At a glance
Medication rebound can happen to both kids and adults.
It’s not a sign that ADHD symptoms are getting worse.
Adjusting medication usually stops symptom flare-ups.
ADHD medication lessens symptoms for most people with ADHD. So why would symptoms suddenly flare up — at the same time each day? If it happens around the time the medication is wearing off, it’s probably a “medication rebound.”
Medication rebound can happen to both kids and adults. It doesn’t mean that ADHD symptoms are getting worse, or that the medication isn’t working. But it might mean the medication needs fine-tuning.
Here’s what you need to know about ADHD medication rebound, and how you can stop it.
What rebound is
Rebound is the brain’s reaction when a stimulant medication is wearing off. When the medication leaves the system too quickly, it causes ADHD symptoms to return. And the symptoms may be especially intense.
The good news is that for some people, this reaction usually lasts for only about an hour. Sometimes an adjustment in medication can help reduce rebound.
Why rebound occurs
Rebound is directly linked to how fast a person’s body processes a medicine. The rate at which the medication wears off isn’t the same for everyone.
Stimulant medication starts working within 30 to 90 minutes, depending on the drug. For some people, a long-acting (“all day”) stimulant medicine may work for 10 hours. For others, it may last only for six.
The medication is filtered through the kidneys or liver as it’s released. Then it’s gradually eliminated from the body. Usually, most of it is cleared out by later in the same day.
These medications are designed to wear off evenly. But in some people, they move through the filtering process very quickly. And that causes a steep drop-off in medicine level as it wears off.
That’s when a rebound usually happens. ADHD symptoms flare up suddenly as the medication is wearing off. And for a brief time, they’re more intense than they usually are without medication.
Rebound typically lasts for about an hour — until the medicine has completely worn off. Then you’re likely to see a return to the usual level of symptoms.
How to tell if it’s rebound
Many people experience some side effects when they first start taking stimulant medication. They may have stomach pain or headaches. Or a decrease in appetite. Those side effects usually clear up within a few weeks as the body adjusts to the medicine.
But sometimes people will show a different set of symptoms. They may become:
- Extremely wired
- Very irritable
- Tired, sad, and subdued
In some cases, the symptoms appear during the time the medication is supposed to be active. They begin soon after the first dose and last for a few hours. And they decrease only as the medication wears off.
That may be a sign that the dose is too high and needs fine-tuning. It may also be a sign that the medicine isn’t right for that person.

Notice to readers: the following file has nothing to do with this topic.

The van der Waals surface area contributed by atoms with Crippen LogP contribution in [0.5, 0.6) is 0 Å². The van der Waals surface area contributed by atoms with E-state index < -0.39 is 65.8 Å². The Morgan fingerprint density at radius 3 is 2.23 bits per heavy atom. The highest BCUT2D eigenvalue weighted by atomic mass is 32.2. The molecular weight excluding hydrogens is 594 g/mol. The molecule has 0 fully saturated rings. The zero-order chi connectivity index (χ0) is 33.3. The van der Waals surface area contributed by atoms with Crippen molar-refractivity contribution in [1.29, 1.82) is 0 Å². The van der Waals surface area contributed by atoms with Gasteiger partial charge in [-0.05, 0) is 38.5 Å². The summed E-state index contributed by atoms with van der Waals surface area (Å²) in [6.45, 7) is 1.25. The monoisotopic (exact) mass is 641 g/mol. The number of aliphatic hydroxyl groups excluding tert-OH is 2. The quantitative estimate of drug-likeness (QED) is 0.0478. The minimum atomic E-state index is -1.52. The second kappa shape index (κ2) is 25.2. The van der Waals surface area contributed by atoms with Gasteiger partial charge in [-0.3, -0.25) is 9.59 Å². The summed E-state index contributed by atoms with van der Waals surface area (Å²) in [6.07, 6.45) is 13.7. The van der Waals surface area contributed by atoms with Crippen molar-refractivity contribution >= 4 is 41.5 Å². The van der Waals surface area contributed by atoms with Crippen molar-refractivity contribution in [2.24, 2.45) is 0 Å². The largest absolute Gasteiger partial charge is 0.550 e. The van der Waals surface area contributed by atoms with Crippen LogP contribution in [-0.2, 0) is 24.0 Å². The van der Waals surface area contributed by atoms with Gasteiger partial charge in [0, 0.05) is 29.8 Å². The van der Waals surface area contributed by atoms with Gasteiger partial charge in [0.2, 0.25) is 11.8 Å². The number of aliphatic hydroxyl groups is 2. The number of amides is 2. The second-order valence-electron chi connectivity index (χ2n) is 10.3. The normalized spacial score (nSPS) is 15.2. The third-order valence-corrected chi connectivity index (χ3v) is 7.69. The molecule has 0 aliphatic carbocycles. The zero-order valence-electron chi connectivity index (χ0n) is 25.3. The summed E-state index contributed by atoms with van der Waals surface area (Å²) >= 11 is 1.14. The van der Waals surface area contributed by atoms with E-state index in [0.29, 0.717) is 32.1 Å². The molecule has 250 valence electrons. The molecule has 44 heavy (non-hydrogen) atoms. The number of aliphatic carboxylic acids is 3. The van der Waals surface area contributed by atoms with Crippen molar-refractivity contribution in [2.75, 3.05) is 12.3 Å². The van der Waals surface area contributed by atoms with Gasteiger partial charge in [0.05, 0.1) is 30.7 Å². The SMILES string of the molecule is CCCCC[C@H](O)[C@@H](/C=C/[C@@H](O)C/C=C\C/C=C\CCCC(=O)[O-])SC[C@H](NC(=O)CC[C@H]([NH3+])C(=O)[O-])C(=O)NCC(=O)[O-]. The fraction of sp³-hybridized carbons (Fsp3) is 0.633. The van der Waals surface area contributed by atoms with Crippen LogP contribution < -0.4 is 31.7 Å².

In other cases, the person is fine and the medicine is working for most of the time. But then symptoms suddenly appear toward the end of when the drugs are active. That’s a sign that the medication is dropping off too fast. This causes a rebound effect and means the medication needs to be adjusted.
Watch as an expert explains how to figure out the timing of ADHD stimulant medication:
How to stop and prevent medication rebound
When rebound symptoms appear repeatedly over a number of days, it’s a good idea to speak with the doctor or prescriber. They may prescribe a “booster” to eliminate them.
A booster is usually a small dose of the same medicine. But it’s a version of the drug that acts immediately and then wears off quickly. People take it shortly before their regular medication is set to wear off.
The addition of a small amount of medication usually makes the drop-off more gradual. And that keeps the rebound reaction from happening.
When it’s not rebound
A sudden return of ADHD symptoms isn’t always about rebound, especially in kids. Symptoms may flare up when kids get home from school. This could be because kids feel like they can be themselves at home. They know they’ll have the support of a loved one, regardless of their behavior. But if they act out at school, they’ll get in trouble or risk harming social relationships.
They may also just be worn out. The ADHD brain gets tired during the day from having to monitor itself. Stimulant medication greatly reduces symptoms. But it never fully makes them go away.
Understood is not affiliated with any pharmaceutical company.
Rebound happens when ADHD medication is wearing off.
Symptom flare-ups typically last an hour.
Doctors and prescribers may recommend a booster dose of the medication.
About the author
About the author
Gail Belsky is executive editor at Understood. She has written and edited for major media outlets, specializing in parenting, health, and career content.
Andrew Kahn, PsyD is a licensed psychologist who specializesing in working with people who think and learn differently. In his role as Understood’s associate director of behavior change and expertise, Dr. Kahn focuses on ADHD, autism spectrum disorders, anxiety, general learning and behavioral challenges, and learning and social-emotional functioning. Executive function and emotional regulation have been at the core of his work for over two decades. His work has been featured in Forbes, NPR, Business Inside and Emotional Intelligence.